Price data is disseminated on executed bond trades, not bond quotes. The TRACE system has no execution capability, nor can it accept quotations.

To learn more about bond prices, see Bond Basics

To learn about how to buy and sell bonds, see Buying and Selling Bonds.
Latest Sale Yield

Yield is a general term that relates to the return on the capital you invest in a bond and is expressed as a percentage. There are different ways to calculate yield. We share the lower of Yield to Call (retirement of the bond at a date prior to maturity) or Yield to Maturity. This type of yield is called Yield to Worst (YTW) and is generally used to provide the most conservite potential return a bond can give you.

For certain variable-rate securities and defaulted bonds trading flat of accrued interest, no yield will be displayed. For certain bonds with unknown variables, yield is not required. For example, yield is not required for floating rate notes (FRNs), step-up or step-down bonds for which the steps are not known, Pay-in-Kind (PIK) bonds, perpetual bonds, or index-linked bonds.

To learn more about yield and return, see Understanding Bond Yield and Return
Latest Trade Date

Date of the most recent trade

So customers know the bond trade activity.
Maturity Date

A bond’s maturity date is the date the issuer is committed to paying you the par value of the bond, unless the bond is callable and is redeemed on an earlier date. At the maturity date, the issuer redeems each bond at the par amount.

Matured bonds have already reached their maturity date and may have already been redeemed by the issuer. It is also possible that the security has not yet been redeemed for several reasons.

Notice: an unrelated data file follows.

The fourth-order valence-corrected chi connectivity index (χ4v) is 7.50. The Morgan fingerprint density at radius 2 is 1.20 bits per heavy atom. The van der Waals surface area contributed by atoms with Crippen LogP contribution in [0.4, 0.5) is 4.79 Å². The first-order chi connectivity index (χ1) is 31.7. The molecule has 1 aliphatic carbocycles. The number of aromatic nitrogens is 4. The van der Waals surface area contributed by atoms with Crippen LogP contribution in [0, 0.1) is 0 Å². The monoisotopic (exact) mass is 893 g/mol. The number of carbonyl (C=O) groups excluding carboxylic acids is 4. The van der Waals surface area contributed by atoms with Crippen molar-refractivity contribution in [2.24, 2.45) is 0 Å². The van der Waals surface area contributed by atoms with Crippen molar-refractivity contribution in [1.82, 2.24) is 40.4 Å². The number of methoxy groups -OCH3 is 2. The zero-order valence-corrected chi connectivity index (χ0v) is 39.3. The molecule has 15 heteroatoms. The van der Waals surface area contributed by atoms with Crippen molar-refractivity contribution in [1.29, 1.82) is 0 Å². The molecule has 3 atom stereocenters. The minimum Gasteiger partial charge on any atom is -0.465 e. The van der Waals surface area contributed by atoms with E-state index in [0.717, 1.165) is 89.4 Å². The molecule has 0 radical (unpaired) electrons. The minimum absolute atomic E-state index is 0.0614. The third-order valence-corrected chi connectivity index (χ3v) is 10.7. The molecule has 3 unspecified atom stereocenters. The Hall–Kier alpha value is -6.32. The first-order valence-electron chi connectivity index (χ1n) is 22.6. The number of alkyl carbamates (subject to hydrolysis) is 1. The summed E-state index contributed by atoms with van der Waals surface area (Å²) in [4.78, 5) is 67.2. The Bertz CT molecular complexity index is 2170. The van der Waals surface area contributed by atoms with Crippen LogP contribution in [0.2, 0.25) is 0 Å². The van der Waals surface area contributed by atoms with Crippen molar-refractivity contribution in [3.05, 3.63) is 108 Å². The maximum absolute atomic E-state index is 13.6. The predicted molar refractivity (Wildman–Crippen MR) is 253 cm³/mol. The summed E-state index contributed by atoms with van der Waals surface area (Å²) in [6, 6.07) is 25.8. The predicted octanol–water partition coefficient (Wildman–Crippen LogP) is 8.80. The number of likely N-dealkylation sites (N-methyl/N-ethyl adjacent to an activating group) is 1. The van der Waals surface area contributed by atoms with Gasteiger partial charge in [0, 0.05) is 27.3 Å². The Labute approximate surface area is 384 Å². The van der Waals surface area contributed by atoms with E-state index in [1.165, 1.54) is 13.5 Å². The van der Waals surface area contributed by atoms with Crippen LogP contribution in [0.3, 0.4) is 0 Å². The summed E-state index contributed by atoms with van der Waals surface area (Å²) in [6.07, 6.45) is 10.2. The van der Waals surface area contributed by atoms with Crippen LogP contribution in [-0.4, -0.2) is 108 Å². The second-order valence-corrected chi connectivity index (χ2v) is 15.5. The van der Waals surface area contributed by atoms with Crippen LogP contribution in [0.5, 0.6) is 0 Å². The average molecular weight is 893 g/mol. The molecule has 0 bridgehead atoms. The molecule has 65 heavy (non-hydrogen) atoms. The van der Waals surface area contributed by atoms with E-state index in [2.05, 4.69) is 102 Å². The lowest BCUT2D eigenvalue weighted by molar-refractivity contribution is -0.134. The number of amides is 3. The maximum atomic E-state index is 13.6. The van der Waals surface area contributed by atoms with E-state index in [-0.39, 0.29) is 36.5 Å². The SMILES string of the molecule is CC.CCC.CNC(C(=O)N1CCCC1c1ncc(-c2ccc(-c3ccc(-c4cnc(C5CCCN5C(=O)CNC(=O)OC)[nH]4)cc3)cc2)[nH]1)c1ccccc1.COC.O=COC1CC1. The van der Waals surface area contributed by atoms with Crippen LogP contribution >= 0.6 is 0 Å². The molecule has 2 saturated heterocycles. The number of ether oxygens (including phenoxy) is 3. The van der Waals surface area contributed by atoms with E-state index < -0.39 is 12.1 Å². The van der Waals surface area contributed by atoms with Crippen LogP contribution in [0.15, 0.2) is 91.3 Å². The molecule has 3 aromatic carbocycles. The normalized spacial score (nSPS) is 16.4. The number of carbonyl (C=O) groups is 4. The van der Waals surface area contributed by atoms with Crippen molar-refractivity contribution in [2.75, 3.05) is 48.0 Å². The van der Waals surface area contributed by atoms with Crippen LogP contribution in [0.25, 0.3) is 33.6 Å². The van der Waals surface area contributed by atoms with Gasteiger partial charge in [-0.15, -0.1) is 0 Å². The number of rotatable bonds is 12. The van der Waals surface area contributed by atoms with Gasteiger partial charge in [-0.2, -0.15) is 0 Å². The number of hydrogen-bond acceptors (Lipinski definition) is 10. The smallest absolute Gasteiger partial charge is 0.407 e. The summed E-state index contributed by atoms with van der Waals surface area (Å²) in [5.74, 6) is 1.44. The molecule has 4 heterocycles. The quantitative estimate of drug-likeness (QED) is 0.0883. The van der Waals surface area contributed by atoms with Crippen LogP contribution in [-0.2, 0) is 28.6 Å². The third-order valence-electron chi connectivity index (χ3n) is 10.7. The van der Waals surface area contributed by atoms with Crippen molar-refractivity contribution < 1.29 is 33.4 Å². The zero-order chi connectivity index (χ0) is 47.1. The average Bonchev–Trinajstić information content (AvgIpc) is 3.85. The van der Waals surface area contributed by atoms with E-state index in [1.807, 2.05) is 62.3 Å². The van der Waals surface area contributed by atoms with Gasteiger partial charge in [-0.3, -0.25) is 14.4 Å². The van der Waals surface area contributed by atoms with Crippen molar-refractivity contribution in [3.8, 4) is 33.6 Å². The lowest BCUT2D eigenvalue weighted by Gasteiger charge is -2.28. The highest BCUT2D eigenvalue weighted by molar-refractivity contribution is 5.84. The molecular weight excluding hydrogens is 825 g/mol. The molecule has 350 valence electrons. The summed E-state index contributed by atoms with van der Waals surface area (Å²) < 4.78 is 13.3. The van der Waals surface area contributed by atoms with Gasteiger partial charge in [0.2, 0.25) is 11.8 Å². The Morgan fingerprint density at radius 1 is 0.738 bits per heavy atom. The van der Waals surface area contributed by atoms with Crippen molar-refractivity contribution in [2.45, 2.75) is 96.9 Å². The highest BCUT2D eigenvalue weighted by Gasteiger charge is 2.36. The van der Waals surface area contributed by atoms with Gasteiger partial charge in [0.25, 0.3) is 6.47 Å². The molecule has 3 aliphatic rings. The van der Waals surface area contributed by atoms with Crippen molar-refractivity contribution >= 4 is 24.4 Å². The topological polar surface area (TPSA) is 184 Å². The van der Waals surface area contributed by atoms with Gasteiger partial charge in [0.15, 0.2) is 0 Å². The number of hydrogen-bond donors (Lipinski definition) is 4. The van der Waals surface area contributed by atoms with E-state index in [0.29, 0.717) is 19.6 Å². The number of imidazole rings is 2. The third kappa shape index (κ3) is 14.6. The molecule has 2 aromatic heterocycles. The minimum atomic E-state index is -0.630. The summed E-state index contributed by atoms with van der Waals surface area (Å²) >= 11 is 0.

So that investors know when the issuer committed to paying the value of the bond.
Price Change Number Number value for the change in price between the last and latest reported price.  
Price Change Percent Percent value for the change in price between the last and latest reported price.  
Product Subtype

Identifies the type of fixed income security, which may be: 

  • ABS - Asset Backed Securities
  • AGCY - Agency Bonds
  • CHRC - Church Bonds
  • CORP - Corporate Bonds
  • ELN - Equity Linked Notes
  • MBS - Mortgage Backed Securities
  • TBA - To Be Announced Securities
  • CMO - Collateral Mortgage Obligation Securities
Subproduct Type Description of the issue.  
Symbol Security symbol assigned by FINRA for trade reporting purposes.  The FINRA proprietary symbol is offered free of charge. 
So that investors and markets have a free unique identifier for fixed income securities. 
Tranche ID Tranches are segments created from a pool of securities—usually debt instruments such as bonds or mortgages—that are divvied up by risk, time to maturity, or other characteristics in order to be marketable to different investors. For example, a collateralized mortgage obligation (CMO) offering a partitioned mortgage-backed securities portfolio might have mortgage tranches with one-year, two-year, five-year and 20-year maturities, all with varying yields.  
I44A Used to indicate if the bond is a effected pursuant to SEC Rule 144Awhich rules private placements offered in the United States.